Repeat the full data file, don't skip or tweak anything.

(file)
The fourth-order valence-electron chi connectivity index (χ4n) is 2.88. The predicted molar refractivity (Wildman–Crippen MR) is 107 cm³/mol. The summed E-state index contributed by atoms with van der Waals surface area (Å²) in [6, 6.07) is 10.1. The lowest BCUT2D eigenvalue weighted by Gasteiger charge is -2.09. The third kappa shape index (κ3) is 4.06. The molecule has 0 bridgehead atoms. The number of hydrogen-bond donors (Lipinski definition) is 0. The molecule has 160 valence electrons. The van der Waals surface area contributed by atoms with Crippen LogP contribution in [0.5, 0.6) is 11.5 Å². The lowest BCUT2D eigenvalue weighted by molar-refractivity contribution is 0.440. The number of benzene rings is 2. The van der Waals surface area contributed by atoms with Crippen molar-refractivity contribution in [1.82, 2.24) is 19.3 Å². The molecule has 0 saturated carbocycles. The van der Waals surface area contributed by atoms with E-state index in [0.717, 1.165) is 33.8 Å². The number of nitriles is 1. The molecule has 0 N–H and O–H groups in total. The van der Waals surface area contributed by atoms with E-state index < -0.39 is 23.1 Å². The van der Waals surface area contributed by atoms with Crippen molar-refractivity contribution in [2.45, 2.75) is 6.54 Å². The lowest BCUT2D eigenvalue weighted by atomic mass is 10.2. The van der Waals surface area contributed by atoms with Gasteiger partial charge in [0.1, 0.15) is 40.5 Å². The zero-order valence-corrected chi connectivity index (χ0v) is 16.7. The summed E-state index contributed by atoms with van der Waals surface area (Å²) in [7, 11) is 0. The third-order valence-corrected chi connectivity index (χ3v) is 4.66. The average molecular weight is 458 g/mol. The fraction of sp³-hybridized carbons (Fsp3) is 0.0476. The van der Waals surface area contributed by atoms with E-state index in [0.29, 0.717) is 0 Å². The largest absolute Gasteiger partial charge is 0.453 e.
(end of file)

The fourth-order valence-electron chi connectivity index (χ4n) is 2.88. The predicted molar refractivity (Wildman–Crippen MR) is 107 cm³/mol. The summed E-state index contributed by atoms with van der Waals surface area (Å²) in [6, 6.07) is 10.1. The lowest BCUT2D eigenvalue weighted by Gasteiger charge is -2.09. The third kappa shape index (κ3) is 4.06. The molecule has 0 bridgehead atoms. The number of hydrogen-bond donors (Lipinski definition) is 0. The molecule has 160 valence electrons. The van der Waals surface area contributed by atoms with Crippen LogP contribution in [0.5, 0.6) is 11.5 Å². The lowest BCUT2D eigenvalue weighted by molar-refractivity contribution is 0.440. The number of benzene rings is 2. The van der Waals surface area contributed by atoms with Crippen molar-refractivity contribution in [1.82, 2.24) is 19.3 Å². The molecule has 0 saturated carbocycles. The van der Waals surface area contributed by atoms with E-state index in [0.717, 1.165) is 33.8 Å². The number of nitriles is 1. The molecule has 0 N–H and O–H groups in total. The van der Waals surface area contributed by atoms with E-state index < -0.39 is 23.1 Å². The van der Waals surface area contributed by atoms with Crippen molar-refractivity contribution in [2.45, 2.75) is 6.54 Å². The lowest BCUT2D eigenvalue weighted by atomic mass is 10.2. The van der Waals surface area contributed by atoms with Gasteiger partial charge in [0.1, 0.15) is 40.5 Å². The zero-order valence-corrected chi connectivity index (χ0v) is 16.7. The summed E-state index contributed by atoms with van der Waals surface area (Å²) in [7, 11) is 0. The third-order valence-corrected chi connectivity index (χ3v) is 4.66. The average molecular weight is 458 g/mol. The fraction of sp³-hybridized carbons (Fsp3) is 0.0476. The van der Waals surface area contributed by atoms with E-state index in [0.29, 0.717) is 0 Å². The largest absolute Gasteiger partial charge is 0.453 e.